The material is relatively inoffensive nonsense, and there are peachy performances from Kristin H. Husby as Debbie, Joanna Jahn as Lisa, Carson Lee in a trio of roles and especially David Tufford as Mr. Biddle, the naughty Librarian. With the exception of a jock in a strap, the costumes are too tame to be either rude or pornographic.
A good time is had by all at “Debbie Does Dallas,” even if it never erupts into anything spectacular.
Knowing that their producer was a fan of pinball, Pete Townsend of The Who built the first rock opera, “Tommy,” around this theme. Following assorted performances, the most important of which was at the Metropolitan Opera, the show was transformed into a spectacular movie in 1975. Featuring rock stars like Elton John, Tina Turner and Eric Clapton, along with Ann-Margret and Jack Nicholson, it was a smash.
A little more than a decade later, Des McAnuff fashioned the material into a stage musical. While sticking closely to its rock music roots, the score has been revised. McAnuff inverted the “Acid Queen” and “Pinball Wizard” sequences. Certain characters have been given more responsibility and the Minneapolis Musical Theatre has opened their current season with Steven J. Meerdink’s energetic production.
Featuring a lively and exciting cast that includes Patrick Morgan as the adult Tommy, Karlina Beck as Mrs. Walker, Shaun Nathan Baer as Cousin Kevin, Christine Nelson as the Gypsy, and Sondra Norland, the show moves along at a sharp pace, and there are few false moves here. As young Tommy, Andrew Lentz is a wonder, and the entire ensemble delivers a sensational production.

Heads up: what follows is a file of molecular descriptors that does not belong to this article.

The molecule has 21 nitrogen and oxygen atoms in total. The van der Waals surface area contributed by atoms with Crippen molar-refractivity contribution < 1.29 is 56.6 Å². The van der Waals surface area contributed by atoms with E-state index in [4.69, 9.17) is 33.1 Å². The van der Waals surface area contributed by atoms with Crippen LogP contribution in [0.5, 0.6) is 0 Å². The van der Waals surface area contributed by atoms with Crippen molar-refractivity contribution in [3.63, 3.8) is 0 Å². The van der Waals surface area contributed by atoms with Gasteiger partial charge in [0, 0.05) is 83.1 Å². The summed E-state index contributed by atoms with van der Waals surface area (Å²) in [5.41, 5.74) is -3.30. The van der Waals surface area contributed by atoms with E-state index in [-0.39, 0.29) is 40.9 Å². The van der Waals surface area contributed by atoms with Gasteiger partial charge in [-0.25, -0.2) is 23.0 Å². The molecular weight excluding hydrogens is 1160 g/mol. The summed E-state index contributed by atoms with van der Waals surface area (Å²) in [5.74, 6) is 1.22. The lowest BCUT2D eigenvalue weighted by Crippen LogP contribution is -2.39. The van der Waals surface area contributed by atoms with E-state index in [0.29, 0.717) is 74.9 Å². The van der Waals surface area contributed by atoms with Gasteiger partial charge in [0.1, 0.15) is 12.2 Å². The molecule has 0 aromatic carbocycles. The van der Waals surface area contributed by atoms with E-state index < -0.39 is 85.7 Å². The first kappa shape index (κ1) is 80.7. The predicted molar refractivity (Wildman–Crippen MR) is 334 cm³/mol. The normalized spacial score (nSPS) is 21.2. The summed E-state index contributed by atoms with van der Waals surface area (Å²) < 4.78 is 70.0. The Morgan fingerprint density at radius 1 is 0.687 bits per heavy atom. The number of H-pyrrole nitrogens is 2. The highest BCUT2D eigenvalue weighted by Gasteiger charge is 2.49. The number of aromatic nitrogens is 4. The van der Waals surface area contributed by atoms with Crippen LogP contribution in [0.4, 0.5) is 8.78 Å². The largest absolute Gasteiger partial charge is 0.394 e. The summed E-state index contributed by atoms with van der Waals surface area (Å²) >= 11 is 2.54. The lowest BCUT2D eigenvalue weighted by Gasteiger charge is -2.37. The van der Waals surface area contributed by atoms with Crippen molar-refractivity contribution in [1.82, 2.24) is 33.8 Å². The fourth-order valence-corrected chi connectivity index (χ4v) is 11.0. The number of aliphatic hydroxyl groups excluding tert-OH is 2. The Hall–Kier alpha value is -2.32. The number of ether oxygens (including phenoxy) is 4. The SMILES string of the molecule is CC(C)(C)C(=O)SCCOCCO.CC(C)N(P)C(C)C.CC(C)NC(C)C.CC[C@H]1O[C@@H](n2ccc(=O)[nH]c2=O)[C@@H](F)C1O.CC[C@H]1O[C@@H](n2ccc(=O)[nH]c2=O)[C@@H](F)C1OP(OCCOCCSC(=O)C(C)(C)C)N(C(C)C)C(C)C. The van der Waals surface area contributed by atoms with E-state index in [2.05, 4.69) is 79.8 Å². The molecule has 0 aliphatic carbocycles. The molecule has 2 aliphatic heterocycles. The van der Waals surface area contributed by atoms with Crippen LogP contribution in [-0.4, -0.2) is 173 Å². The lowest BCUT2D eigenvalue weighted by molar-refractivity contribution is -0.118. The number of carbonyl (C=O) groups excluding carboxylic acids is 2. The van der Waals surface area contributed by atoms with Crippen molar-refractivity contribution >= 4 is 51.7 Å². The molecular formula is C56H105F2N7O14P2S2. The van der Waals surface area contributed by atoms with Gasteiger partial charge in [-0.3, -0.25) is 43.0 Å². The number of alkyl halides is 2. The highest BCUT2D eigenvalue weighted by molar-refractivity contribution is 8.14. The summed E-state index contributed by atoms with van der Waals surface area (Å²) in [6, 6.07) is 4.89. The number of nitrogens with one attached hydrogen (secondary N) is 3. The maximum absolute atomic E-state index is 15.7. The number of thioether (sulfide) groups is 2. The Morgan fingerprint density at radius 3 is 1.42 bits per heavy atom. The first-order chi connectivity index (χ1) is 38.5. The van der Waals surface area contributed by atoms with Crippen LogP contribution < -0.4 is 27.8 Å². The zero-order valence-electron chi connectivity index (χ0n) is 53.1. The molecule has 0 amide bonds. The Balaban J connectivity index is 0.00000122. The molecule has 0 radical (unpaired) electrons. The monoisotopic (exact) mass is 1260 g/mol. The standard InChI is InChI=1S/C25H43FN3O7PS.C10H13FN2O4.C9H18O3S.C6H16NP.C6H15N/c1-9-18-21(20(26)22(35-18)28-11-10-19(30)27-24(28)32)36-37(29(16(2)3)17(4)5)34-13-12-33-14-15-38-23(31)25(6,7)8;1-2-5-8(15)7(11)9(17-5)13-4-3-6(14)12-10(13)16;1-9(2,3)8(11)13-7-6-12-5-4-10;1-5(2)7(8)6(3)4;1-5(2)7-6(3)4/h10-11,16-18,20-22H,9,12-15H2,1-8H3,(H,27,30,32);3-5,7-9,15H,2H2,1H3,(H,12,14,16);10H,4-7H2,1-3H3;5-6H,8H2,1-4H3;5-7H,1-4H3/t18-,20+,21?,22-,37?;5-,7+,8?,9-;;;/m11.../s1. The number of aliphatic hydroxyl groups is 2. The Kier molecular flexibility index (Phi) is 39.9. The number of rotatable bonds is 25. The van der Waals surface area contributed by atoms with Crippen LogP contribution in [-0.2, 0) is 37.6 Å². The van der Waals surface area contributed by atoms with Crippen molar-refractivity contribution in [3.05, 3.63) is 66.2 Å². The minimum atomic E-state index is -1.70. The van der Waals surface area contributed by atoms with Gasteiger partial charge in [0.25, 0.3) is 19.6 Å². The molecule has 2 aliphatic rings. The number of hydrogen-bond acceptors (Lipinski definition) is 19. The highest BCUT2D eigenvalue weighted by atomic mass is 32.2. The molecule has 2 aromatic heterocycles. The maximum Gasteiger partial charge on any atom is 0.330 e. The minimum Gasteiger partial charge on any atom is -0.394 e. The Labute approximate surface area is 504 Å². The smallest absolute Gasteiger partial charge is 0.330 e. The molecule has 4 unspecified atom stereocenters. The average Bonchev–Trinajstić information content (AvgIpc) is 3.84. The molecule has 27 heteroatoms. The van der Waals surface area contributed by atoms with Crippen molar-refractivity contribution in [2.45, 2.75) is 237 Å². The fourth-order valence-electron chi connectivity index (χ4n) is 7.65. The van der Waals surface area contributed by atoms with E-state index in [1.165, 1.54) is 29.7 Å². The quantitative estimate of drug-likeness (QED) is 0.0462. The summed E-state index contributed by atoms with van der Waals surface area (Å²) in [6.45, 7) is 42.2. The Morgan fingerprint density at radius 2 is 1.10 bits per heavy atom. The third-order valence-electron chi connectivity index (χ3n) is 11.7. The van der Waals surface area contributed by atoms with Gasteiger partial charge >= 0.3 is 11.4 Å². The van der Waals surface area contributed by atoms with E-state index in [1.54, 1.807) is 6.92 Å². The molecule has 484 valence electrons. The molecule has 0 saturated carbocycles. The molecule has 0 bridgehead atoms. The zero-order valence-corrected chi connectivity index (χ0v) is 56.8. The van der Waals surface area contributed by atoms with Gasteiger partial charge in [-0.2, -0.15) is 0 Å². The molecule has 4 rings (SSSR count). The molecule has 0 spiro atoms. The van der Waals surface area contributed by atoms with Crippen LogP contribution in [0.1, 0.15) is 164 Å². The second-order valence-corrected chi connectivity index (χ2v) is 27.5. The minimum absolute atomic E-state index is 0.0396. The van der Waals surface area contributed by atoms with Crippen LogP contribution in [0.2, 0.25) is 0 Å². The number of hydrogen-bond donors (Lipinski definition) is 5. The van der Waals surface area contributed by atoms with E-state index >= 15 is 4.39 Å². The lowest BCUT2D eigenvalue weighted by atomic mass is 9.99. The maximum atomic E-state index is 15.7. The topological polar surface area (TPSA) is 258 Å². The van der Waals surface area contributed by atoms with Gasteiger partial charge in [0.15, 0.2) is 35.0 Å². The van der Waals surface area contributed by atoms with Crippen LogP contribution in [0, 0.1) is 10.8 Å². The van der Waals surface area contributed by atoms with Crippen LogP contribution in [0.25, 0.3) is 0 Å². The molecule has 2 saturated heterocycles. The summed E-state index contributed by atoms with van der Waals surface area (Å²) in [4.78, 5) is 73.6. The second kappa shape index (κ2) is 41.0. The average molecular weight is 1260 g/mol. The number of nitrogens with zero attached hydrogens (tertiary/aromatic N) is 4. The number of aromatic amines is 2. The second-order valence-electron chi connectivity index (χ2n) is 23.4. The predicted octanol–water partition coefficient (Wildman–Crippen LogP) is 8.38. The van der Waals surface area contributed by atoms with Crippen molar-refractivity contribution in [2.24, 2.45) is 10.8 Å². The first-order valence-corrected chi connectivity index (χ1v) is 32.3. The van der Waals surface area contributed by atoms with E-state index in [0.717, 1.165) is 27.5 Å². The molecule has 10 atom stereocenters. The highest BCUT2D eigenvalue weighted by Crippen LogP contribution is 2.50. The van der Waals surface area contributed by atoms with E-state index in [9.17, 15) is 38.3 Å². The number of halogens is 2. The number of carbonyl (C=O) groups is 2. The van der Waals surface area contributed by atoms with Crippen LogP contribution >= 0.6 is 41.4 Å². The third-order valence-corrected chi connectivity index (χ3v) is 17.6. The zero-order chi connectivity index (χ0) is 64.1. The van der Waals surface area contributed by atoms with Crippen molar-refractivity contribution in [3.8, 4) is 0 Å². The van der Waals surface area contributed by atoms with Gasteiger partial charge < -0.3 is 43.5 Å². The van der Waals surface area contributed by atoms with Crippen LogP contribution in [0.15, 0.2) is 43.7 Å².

The real difficulty with “Tommy” is the material itself. While it’s sensational, the show is really empty and rather trite, with a conclusion that’s pointless. There’s no emotional core, either. With a production that’s as good as this, though, one can forgive the shortcomings.
Back in the early 80s, the local critics gave out their “Kudos Awards.” This honor event was offered only once. On October 3, 2005, promoter Scott Mayer teamed with Ameripride and created the “Ivey Awards,” which were given at the State Theatre in downtown Minneapolis. It was a pleasant evening, and a lot of local talent was honored.
The evening opened with a video presentation featuring many local theatrical organizations of which few people knew about. While they did not reveal the criterion for those honored, the “Ivey League,” an ensemble of local performers did a song from Stephen Sondheim’s “The Frogs” to get things off to an upbeat, humorous start. Hosts Ben Cameron from the Theatre Communications Group and former Children’s Theatre Company Actor, Justin Kirk, who recently played the title role in “Entertaining Mr. Sloane” at the Jungle Theatre, explained that “This is Minnesota and no one is better than anyone else.”
Local celebrities presented the awards, recognizing:
While the Iveys never mentioned the contributions of community or storefront theatres, specifically the services provided by the Minnesota Association of Community Theatres, one hopes that the Iveys will continue as those Minnesotans who are “no better than anyone else” are recognized for their achievements.